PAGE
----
Socio-political Inequalities in the Middle East: How to Address Them

A major issue facing the Middle East is the continued struggle to address the limited level of political freedom and high level of socioeconomic inequalities that characterize the region. Much of the Middle East suffer from elevated rates of unemployment, rampant poverty, and an unequal distribution of wealth and social services. Additionally, many of the Middle Eastern nations lack robust and efficient governmental institutions and mechanisms that allow their citizens to express their demands and hold their leaders accountable. Some of the factors that have contributed to such regional inequalities include the legacy of Western imperialism, the role of religion, and the dominance of oil in the economies of the Middle East. Lust concludes her analysis by exploring the possibilities to bring about political and societal change in the region to reduce the high levels of inequalities.

One of the main factors influencing the overall political and economic status of the Middle East is the fact that many of the governments in the region remain relatively weak. Recent global rankings indicate that a clear majority of the nations in the Middle East are either weak or fragile states and several countries in the region such as Syria, Yemen, Iraq, and Sudan are on the cusp of becoming failed states due to the continued instability that came about due to their ongoing civil wars. Both international and domestic factors have undermined the sovereignty of many nations in the Middle East by challenging their legitimate right to rule and different social groups, either sectarian, ethnic, or religious based, often gained control of governmental institutions throughout the region, seeking to use them for their personal benefit. The legacy of colonialism and the intervention of external powers into regional political systems has also negatively impacted the creation of formal governmental institutions and prevented the development of robust and efficient states in the Middle East.

The presence of authoritarian political systems also contributes to the limited political freedoms region. Much of the Middle East is characterized by “resilient authoritarianism” that has endured despite increases in democratization in recent decades. There are several reasons why authoritarian political rule continues to persist in the Middle East. One such factor is the strategic location of the Middle East. Because of the strategic role of the Middle East, international forces have invested much of their resources into building up dependable leaders by giving them the support to remain in power without creating stable democratic societies. The dynamic between Islamist political parties and secular political leaders also contributes to continued authoritarianism in the region. For example, secular authoritarian leaders in the Middle East such as Hosni Mubarak in Egypt, Shah Mohammed Reza Pahlavi in Iran, and Bashar al-Assad in Syria took advantage of the fears that the populace has regarding Islamist political parties as an excuse to place limits on political freedom. Often, these efforts backfired and ultimately resulted in religiously-affiliated political groups coming into power due to the fact that secular democratic movements were suppressed, thus making religious movements the only viable opposition movement that the population could hook onto.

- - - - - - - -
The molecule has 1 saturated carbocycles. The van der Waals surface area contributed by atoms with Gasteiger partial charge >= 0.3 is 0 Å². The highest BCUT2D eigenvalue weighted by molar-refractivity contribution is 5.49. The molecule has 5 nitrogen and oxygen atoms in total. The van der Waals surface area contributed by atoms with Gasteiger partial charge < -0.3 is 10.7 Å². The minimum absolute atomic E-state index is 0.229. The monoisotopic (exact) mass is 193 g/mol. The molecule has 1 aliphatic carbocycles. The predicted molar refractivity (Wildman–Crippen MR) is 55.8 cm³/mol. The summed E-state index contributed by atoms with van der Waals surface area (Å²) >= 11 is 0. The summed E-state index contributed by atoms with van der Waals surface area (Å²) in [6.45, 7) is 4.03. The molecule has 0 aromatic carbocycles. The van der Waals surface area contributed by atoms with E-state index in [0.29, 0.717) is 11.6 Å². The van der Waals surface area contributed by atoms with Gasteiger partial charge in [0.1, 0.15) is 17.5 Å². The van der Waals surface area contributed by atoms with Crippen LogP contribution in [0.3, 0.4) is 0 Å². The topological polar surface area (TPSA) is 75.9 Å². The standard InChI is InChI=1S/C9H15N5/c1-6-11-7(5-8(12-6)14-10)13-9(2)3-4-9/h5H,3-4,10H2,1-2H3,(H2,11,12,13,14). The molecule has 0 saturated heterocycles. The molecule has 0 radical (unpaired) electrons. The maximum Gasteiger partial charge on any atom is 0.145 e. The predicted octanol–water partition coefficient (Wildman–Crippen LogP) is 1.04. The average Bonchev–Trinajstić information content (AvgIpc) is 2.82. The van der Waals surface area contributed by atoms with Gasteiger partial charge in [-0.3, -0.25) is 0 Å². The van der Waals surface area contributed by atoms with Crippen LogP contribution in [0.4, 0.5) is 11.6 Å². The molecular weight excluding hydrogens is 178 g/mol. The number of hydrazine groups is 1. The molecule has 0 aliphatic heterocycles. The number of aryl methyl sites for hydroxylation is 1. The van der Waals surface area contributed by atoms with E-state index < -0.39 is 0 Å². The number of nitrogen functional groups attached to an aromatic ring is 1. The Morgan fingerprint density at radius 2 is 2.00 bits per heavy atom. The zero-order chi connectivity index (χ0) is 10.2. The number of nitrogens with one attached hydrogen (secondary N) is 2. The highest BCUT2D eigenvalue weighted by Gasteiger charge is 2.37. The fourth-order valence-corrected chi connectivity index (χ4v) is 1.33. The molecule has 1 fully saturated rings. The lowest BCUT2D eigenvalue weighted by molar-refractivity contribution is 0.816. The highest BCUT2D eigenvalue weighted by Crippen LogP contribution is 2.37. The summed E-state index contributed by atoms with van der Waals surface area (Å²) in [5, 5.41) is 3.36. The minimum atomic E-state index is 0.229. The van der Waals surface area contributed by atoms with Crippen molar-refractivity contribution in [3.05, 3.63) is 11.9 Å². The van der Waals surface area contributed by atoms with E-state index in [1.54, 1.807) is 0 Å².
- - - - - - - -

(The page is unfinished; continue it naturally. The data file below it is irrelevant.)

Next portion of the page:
Economic factors also serve to exacerbate inequalities in the Middle East. The role of oil in the regional economies tends to undermine political and economic reform in the Middle East and compound the problems of state-building. The reliance on oil production provides countries with a relatively easy source of revenue but also prevents the creation of more diverse economic systems that will improve the stability of individual states. High dependence on oil production gives authoritarian leaders little incentive to support political reforms and serves to allow them to retain their power. The prevalence of resource-based economic systems also reduces the incentives for leaders to establish efficient taxation structures meant to create a more equitable distribution of wealth, thus contributing to an increasingly inequitable distribution of wealth in the region.

Despite the multitude of challenges facing the Middle East, there are several ways to address both the lack of political freedoms and high level of social inequality in the Middle East. One such way to address the political inequalities in the region is to establish an independent mass media and an independent judicial system. By reducing government control over the media and improving the judiciary, governmental accountability will improve. Additionally, increasing the influence of political parties and shifting the role of the legislature away from a service organization will allow people to become more engaged in the political process, enabling them to encourage change in the political systems of their respective countries. The final way to address the structural challenges in the Middle East is to implement effective development programs, and civil society initiatives focused on empowering the individual to work towards bringing about change and promoting effective governance and state-building at the grassroots level.

the author

Matt is a graduate of Monmouth University. Matt has been studying and analyzing politics at all levels since the 2004 Presidential Election. He writes about political trends and demographics, the role of the media in politics, comparative politics, political theory, and the domestic and international political economy. Matt is also interested in history, philosophy, comparative religion, and record collecting.

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